I am not sure how to draw parallel between the Wagner–Fischer algorithm and dtw algo. In both case we want to find the distance of each index combination (i,j).
In Wagner–Fischer, we initiate the distance by the number of insert we'd have to do from one empty string to another.
let wagnerFischer (s: string) (t: string) = let m, n = s.Length, t.Length let d = Array2D.create (m + 1) (n + 1) 0 for i = 0 to m do d.[i, 0] <- i for j = 0 to n do d.[0, j] <- j for j = 1 to n do for i = 1 to m do d.[i, j] <- List.min [ d.[i-1, j ] + 1; d.[i , j-1] + 1; d.[i-1, j-1] + if s.[i-1] = t.[j-1] then 0 else 1; ] printfn "edit matrix \n %A" d d.[m,n]
in the DWT we initiate the boundary at +infinity because we dont want to 'skip' any numbers of the sequence, we always want to match with another item.
What I dont see is what changes between the DWT and the WF algo that prevent use to update the distance in homogeneous way. In DWT we systematically add the cost, whereas in the WF algo, we have this non homegenous function wrt different cases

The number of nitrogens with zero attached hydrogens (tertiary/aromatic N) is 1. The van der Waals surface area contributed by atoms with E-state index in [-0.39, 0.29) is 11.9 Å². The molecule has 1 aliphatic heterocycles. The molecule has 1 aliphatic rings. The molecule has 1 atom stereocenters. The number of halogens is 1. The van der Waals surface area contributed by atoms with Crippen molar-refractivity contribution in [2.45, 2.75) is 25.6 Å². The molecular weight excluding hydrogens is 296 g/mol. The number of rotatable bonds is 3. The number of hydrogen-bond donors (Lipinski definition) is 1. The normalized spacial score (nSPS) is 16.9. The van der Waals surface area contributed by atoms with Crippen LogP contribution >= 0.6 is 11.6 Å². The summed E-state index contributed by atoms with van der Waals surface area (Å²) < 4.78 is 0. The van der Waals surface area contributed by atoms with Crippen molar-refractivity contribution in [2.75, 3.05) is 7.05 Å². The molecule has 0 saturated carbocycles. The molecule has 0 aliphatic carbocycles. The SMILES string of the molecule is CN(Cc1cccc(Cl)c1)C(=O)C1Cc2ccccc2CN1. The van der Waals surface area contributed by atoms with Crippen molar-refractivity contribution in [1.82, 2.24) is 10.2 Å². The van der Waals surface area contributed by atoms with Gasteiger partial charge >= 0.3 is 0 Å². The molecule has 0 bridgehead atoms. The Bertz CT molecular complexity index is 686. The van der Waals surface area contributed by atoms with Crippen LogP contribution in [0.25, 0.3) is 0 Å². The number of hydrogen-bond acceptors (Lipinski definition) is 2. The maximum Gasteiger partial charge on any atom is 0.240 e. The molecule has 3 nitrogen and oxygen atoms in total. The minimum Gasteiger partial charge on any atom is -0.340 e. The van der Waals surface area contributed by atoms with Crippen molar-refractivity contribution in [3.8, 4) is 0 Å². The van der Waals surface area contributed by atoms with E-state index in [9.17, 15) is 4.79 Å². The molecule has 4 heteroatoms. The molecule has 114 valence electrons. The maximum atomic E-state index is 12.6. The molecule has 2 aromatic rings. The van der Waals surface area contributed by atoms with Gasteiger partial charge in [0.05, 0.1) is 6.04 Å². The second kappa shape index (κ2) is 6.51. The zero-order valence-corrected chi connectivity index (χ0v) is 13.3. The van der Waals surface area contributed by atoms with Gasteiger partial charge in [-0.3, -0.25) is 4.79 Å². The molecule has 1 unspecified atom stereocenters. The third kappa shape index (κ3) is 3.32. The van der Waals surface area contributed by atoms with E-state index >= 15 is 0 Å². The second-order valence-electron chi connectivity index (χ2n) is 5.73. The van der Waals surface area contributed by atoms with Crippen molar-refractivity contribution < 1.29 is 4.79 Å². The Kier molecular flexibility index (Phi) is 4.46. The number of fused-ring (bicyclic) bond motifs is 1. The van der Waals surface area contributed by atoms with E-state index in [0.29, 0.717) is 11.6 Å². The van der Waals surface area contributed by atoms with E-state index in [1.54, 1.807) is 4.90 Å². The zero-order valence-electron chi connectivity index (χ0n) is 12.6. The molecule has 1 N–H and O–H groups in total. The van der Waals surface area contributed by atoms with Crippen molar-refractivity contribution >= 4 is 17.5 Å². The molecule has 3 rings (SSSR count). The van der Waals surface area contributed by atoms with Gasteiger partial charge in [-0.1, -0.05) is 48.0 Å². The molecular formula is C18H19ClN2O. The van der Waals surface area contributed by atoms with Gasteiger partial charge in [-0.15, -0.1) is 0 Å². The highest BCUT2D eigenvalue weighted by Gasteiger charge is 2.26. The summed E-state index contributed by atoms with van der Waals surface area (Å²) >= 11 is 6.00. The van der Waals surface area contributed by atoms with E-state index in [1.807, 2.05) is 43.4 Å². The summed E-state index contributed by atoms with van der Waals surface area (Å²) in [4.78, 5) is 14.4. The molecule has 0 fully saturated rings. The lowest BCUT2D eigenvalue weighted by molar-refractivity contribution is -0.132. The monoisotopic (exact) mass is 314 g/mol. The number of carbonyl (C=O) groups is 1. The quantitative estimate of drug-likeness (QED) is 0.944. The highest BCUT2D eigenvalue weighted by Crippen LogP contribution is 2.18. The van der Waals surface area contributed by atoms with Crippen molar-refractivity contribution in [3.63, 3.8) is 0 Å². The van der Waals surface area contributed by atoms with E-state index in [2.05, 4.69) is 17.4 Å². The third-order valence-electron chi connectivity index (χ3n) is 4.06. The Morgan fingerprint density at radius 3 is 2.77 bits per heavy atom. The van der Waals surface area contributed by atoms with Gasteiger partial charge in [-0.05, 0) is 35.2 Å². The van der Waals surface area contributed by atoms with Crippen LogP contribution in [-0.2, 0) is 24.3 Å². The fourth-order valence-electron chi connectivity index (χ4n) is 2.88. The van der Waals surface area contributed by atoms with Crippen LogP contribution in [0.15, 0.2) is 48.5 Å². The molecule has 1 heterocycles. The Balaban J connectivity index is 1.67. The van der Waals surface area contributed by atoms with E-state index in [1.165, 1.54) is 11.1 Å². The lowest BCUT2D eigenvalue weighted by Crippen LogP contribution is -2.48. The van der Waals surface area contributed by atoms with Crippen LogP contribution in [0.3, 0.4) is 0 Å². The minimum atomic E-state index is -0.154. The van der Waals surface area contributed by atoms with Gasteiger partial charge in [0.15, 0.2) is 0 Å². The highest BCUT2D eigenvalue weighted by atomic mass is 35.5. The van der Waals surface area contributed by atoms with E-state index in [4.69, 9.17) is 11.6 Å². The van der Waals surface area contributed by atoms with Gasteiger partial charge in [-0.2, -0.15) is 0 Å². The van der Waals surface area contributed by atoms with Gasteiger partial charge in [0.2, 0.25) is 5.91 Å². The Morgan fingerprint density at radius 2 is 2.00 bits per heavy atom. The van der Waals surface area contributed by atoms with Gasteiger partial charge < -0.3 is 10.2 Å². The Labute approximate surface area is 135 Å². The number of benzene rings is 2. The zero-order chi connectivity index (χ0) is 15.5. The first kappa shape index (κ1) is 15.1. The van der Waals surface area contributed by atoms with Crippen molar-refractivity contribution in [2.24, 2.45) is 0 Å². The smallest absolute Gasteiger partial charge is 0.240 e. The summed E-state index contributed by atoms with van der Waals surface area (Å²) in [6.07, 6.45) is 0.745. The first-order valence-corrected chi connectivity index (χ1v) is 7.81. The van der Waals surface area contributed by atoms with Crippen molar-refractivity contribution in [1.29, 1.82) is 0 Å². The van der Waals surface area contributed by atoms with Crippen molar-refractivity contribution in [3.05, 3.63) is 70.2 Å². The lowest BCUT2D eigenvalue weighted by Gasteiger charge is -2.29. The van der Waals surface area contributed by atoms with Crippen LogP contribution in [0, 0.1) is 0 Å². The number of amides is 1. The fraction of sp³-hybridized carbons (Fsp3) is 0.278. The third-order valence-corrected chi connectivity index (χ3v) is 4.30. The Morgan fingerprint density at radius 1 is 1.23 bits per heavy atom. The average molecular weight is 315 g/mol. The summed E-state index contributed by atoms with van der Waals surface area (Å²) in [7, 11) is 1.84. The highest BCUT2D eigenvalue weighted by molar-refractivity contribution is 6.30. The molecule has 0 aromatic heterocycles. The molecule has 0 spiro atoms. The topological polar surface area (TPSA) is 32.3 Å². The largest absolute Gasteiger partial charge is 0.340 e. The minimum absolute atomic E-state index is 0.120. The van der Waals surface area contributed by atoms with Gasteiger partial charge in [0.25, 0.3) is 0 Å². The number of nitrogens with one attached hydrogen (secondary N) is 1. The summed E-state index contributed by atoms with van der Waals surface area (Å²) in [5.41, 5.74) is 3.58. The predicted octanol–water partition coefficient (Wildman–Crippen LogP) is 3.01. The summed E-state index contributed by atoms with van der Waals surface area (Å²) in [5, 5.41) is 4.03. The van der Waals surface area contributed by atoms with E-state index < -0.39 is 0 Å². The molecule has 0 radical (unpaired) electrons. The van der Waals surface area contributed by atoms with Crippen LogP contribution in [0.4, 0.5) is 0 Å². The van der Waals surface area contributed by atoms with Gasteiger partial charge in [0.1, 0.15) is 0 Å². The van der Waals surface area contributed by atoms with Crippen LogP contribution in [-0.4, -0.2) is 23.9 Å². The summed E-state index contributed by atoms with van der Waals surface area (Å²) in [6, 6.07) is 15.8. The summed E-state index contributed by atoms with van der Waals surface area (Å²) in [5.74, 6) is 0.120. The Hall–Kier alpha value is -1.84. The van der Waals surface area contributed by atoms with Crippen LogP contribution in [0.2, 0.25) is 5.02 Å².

I understand both algo, but dont make the connexion between those differences in the cost function update .. Any idea to understand the difference intuitively ?
let sequencebacktrack (s: 'a seq) (t:'a seq) (cost:'a->'a->double) (boundary:int->double) = let m, n = s |> Seq.length, t |> Seq.length let d = Array2D.create (m + 1) (n + 1) 0. for i = 0 to m do d.[i, 0] <- boundary(i) for j = 0 to n do d.[0, j] <- boundary(j) t |> Seq.iteri( fun j tj -> s |> Seq.iteri( fun i si -> d.[1+i, 1+j] <- cost tj si + List.min [d.[1+i-1, 1+j ]; d.[1+i , 1+j-1]; d.[1+i-1, 1+j-1]; ] )) printfn "edit matrix \n %A" d d.[m,n] //does not work let wagnerFischer2 (s: string) (t: string) = sequencebacktrack s t (fun a b -> if a = b then 0. else 1.) (id >> double) let b = wagnerFischer2 "ll" "la"